This knife came with a kydex sheath, also made by Chris, which you can thread with cord, or fit with a Tek-Lok for belt carry. Like the sheath that came with the Hiker, there is a nice cutout for your index finger which facilitates a full grip on the knife before drawing it. This is a nice touch that allows for fast deployment of the blade.
Despite the aggressive name, Chris sees this knife primarily as an everyday carry fixed blade. He told me he often carries a similar knife around his neck for his EDC needs. That is prudent, because unless Big Chris has some big ol’ pockets, this is not a package that will fit in your standard issue blue jeans.
Knife seems too big for neck carry, you say? Despite the size, weight is not an issue. Sheaths included, the Pocket Fighter is barely heavier than my ESEE Izula-II! (4.6 oz. vs 4.0 oz)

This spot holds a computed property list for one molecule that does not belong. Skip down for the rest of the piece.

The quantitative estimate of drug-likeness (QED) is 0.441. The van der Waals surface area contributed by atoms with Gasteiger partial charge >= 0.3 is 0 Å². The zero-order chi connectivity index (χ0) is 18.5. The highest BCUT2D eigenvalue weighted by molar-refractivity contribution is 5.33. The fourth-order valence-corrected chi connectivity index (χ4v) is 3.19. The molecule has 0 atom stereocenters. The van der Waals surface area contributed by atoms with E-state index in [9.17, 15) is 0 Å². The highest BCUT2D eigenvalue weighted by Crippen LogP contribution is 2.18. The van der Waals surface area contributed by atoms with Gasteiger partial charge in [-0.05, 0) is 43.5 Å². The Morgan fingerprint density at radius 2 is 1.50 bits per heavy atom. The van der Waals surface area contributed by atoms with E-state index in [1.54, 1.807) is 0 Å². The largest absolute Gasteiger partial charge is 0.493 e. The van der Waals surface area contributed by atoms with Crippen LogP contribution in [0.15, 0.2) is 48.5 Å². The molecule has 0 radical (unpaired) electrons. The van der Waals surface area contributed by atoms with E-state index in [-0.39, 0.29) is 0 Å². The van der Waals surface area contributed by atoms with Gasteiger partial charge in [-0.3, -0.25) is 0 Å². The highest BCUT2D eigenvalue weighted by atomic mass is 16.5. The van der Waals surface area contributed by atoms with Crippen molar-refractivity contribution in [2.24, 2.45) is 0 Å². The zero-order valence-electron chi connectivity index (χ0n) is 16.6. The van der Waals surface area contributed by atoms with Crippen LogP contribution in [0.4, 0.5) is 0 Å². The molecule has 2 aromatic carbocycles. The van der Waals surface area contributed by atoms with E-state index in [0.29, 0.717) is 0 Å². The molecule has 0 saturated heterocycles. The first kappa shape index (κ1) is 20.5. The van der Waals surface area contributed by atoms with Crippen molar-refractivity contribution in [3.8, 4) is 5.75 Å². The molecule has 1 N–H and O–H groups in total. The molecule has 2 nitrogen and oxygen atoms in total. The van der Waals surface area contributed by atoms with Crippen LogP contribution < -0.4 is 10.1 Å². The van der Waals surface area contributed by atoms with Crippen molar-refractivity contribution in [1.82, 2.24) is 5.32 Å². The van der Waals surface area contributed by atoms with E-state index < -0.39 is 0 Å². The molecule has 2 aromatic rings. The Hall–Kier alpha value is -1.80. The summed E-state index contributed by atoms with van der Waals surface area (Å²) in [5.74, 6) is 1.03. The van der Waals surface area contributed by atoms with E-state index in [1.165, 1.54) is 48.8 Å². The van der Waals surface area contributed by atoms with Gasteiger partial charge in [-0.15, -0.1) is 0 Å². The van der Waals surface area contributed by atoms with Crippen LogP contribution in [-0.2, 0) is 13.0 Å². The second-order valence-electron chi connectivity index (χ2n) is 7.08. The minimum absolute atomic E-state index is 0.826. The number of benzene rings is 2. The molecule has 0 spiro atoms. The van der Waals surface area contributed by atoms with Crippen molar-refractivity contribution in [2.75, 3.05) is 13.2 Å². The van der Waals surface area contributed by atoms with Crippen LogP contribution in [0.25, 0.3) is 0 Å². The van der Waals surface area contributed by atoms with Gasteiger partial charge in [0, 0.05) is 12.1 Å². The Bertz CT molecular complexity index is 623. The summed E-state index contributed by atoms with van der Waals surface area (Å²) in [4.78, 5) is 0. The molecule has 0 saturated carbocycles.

Fit & Finish / Initial Edge
Chris puts together an excellent knife, but I have to mention that the handle pins were ever so slightly proud when I got the knife. You can’t really feel it in the hand, but just barely enough to catch the edge of a fingernail.
In talking with Chris, he let me know that this is a brand new material he is working with, and it requires a little different finishing technique than standard micarta. Turns out the burlap can actually absorb a lot of heat from the abrasive belts and can swell ever so slightly during the finishing process. This can cause the scales to minutely shrink when they cool down. Chris has since updated the way he finishes this material, eliminating the issue, but in the interest of full disclosure, I had to mention it.